1-2 tablespoons aji amarillo paste, OR 1 medium-hot yellow chile, OR 1 jalapeño pepper
salt, to taste
white balsamic vinegar, to taste
2-3 cups water, divided

To garnish (optional): Cherry tomatoes, olive oil, Piment d'Espelette, microgreens

Equipment: A stand-up blender A sieve or fine-mesh strainer set over a bowl

Cut the beets into 1-inch chunks, and place in the carafe of a stand-up blender. Cut the tomatoes in half, and squeeze out the seeds and liquid ("tomato water") into the sieve or strainer over the bowl. Add the tomato halves to the blender with the beets. Sharply rap the edge of the sieve to help any remaining liquid from the tomato seeds drain into the bowl, then add the liquid in the bowl to the blender. Discard the tomato seeds (or give them to someone you know with chickens!).

Add the cucumber to the blender, along with the garlic, aji amarillo purée, and a large pinch of salt. Add a splash (about 2 teaspoons) of white balsamic vinegar. Pour in 1 cup of water, and blend on low speed until roughly puréed (add 1/2 cup additional water if needed to help the mixture blend). Increase the speed to high, and blend for about 5 minutes to further purée the soup (if you have a Vitamix, blend at between 6-8 on variable speed, keeping a close eye on the soup to make sure it doesn't begin to heat up and cook itself). How much your soup is puréed is up to you; as you can see, mine still has a little bit of texture, which I like, but feel free to blitz the hell out of your soup if that's your preference.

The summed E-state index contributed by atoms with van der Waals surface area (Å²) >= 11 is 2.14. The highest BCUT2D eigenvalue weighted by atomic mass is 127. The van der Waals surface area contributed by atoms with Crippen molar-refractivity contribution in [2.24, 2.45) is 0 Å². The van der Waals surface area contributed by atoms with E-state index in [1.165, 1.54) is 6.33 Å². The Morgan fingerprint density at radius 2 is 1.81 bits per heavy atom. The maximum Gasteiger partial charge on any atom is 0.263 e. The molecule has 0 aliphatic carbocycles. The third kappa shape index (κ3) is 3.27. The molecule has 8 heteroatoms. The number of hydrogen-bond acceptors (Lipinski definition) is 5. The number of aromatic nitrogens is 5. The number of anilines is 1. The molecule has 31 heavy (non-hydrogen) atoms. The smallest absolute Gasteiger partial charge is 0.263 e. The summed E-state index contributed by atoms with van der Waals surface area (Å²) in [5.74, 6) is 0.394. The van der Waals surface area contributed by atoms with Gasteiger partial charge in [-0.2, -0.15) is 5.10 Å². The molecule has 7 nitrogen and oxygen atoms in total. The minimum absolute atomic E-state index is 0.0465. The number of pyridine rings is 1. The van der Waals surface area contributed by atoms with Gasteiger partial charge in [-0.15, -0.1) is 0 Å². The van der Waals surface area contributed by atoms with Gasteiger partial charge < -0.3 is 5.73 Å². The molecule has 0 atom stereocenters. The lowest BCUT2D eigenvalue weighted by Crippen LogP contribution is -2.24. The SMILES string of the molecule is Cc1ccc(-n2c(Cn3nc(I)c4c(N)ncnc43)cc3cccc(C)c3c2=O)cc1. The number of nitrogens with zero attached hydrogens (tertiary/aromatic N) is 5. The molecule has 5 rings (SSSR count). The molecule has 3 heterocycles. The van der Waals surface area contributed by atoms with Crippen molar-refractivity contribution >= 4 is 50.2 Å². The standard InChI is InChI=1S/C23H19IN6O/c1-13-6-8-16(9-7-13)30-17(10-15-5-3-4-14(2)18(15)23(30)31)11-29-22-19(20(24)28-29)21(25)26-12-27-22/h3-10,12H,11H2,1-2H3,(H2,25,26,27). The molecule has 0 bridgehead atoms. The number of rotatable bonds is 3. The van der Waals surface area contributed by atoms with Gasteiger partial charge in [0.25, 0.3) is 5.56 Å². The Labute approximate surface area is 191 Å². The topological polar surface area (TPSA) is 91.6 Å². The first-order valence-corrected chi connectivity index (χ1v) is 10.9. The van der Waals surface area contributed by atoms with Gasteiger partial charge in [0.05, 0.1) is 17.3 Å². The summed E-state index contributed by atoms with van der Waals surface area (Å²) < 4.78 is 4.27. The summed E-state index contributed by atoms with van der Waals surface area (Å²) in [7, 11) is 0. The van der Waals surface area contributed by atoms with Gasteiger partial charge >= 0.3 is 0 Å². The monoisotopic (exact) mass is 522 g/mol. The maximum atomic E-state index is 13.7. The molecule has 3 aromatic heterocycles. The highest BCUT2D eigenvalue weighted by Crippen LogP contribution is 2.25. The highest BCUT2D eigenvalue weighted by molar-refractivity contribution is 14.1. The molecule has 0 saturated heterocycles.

Once the mixture is puréed, add additional water if necessary until your desired soup consistency is reached (I like my soup not too thick and not too thin - if I brush the surface of the soup with a spoon, I can barely see the path the spoon made, and the path fades after a few seconds). Chill the soup for at least two hours, and up to overnight.

Before serving the soup, taste and add additional salt and white balsamic vinegar if necessary. Serve garnished with cherry tomatoes, olive oil, piment d'espelette, and microgreens.

Other ideas for garnishes: chopped, roasted yellow or chiogga beets; diced avocado; finely chopped herbs such as parsley and basil.